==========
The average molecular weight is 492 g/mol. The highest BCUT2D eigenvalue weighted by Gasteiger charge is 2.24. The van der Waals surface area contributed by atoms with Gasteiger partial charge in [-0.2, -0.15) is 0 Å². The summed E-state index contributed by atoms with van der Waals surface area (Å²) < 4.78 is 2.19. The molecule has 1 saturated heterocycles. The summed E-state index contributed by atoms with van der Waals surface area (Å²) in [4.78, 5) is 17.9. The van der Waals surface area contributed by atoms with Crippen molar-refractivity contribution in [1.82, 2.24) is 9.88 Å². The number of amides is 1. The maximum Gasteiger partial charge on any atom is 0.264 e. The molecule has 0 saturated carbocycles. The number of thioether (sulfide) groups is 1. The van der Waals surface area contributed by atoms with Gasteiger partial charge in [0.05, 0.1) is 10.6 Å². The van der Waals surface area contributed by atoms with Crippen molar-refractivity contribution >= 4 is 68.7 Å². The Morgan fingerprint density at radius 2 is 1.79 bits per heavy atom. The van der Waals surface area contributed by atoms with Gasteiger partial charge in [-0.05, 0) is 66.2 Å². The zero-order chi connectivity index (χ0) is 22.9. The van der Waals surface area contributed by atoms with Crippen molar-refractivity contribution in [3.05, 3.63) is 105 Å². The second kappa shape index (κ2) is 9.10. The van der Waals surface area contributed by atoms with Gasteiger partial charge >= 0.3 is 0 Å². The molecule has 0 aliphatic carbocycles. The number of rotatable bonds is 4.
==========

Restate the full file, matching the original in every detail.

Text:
The average molecular weight is 492 g/mol. The highest BCUT2D eigenvalue weighted by Gasteiger charge is 2.24. The van der Waals surface area contributed by atoms with Gasteiger partial charge in [-0.2, -0.15) is 0 Å². The summed E-state index contributed by atoms with van der Waals surface area (Å²) < 4.78 is 2.19. The molecule has 1 saturated heterocycles. The summed E-state index contributed by atoms with van der Waals surface area (Å²) in [4.78, 5) is 17.9. The van der Waals surface area contributed by atoms with Crippen molar-refractivity contribution in [1.82, 2.24) is 9.88 Å². The number of amides is 1. The maximum Gasteiger partial charge on any atom is 0.264 e. The molecule has 0 saturated carbocycles. The number of thioether (sulfide) groups is 1. The van der Waals surface area contributed by atoms with Gasteiger partial charge in [0.05, 0.1) is 10.6 Å². The van der Waals surface area contributed by atoms with Crippen molar-refractivity contribution >= 4 is 68.7 Å². The Morgan fingerprint density at radius 2 is 1.79 bits per heavy atom. The van der Waals surface area contributed by atoms with Gasteiger partial charge in [-0.05, 0) is 66.2 Å². The zero-order chi connectivity index (χ0) is 22.9. The van der Waals surface area contributed by atoms with Crippen molar-refractivity contribution in [3.05, 3.63) is 105 Å². The second kappa shape index (κ2) is 9.10. The van der Waals surface area contributed by atoms with Gasteiger partial charge >= 0.3 is 0 Å². The molecule has 0 aliphatic carbocycles. The number of rotatable bonds is 4.